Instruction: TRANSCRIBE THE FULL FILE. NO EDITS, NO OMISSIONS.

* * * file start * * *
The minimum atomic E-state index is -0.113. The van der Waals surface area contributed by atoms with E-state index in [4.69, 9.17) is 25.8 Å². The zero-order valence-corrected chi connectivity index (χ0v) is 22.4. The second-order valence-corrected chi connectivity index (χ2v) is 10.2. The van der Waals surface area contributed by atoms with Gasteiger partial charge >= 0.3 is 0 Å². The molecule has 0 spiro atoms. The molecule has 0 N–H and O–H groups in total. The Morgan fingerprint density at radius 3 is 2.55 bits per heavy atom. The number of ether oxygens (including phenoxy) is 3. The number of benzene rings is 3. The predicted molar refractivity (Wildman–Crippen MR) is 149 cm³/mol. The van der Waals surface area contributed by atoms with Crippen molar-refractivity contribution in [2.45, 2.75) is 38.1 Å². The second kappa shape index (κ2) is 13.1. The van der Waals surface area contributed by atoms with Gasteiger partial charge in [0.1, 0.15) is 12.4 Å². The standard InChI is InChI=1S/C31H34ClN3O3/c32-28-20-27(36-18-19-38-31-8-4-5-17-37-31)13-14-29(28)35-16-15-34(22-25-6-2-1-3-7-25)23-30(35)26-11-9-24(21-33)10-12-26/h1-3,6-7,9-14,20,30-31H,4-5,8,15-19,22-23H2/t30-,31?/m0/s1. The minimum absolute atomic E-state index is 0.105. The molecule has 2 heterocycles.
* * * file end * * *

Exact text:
The minimum atomic E-state index is -0.113. The van der Waals surface area contributed by atoms with E-state index in [4.69, 9.17) is 25.8 Å². The zero-order valence-corrected chi connectivity index (χ0v) is 22.4. The second-order valence-corrected chi connectivity index (χ2v) is 10.2. The van der Waals surface area contributed by atoms with Gasteiger partial charge >= 0.3 is 0 Å². The molecule has 0 spiro atoms. The molecule has 0 N–H and O–H groups in total. The Morgan fingerprint density at radius 3 is 2.55 bits per heavy atom. The number of ether oxygens (including phenoxy) is 3. The number of benzene rings is 3. The predicted molar refractivity (Wildman–Crippen MR) is 149 cm³/mol. The van der Waals surface area contributed by atoms with Crippen molar-refractivity contribution in [2.45, 2.75) is 38.1 Å². The second kappa shape index (κ2) is 13.1. The van der Waals surface area contributed by atoms with Gasteiger partial charge in [0.1, 0.15) is 12.4 Å². The standard InChI is InChI=1S/C31H34ClN3O3/c32-28-20-27(36-18-19-38-31-8-4-5-17-37-31)13-14-29(28)35-16-15-34(22-25-6-2-1-3-7-25)23-30(35)26-11-9-24(21-33)10-12-26/h1-3,6-7,9-14,20,30-31H,4-5,8,15-19,22-23H2/t30-,31?/m0/s1. The minimum absolute atomic E-state index is 0.105. The molecule has 2 heterocycles.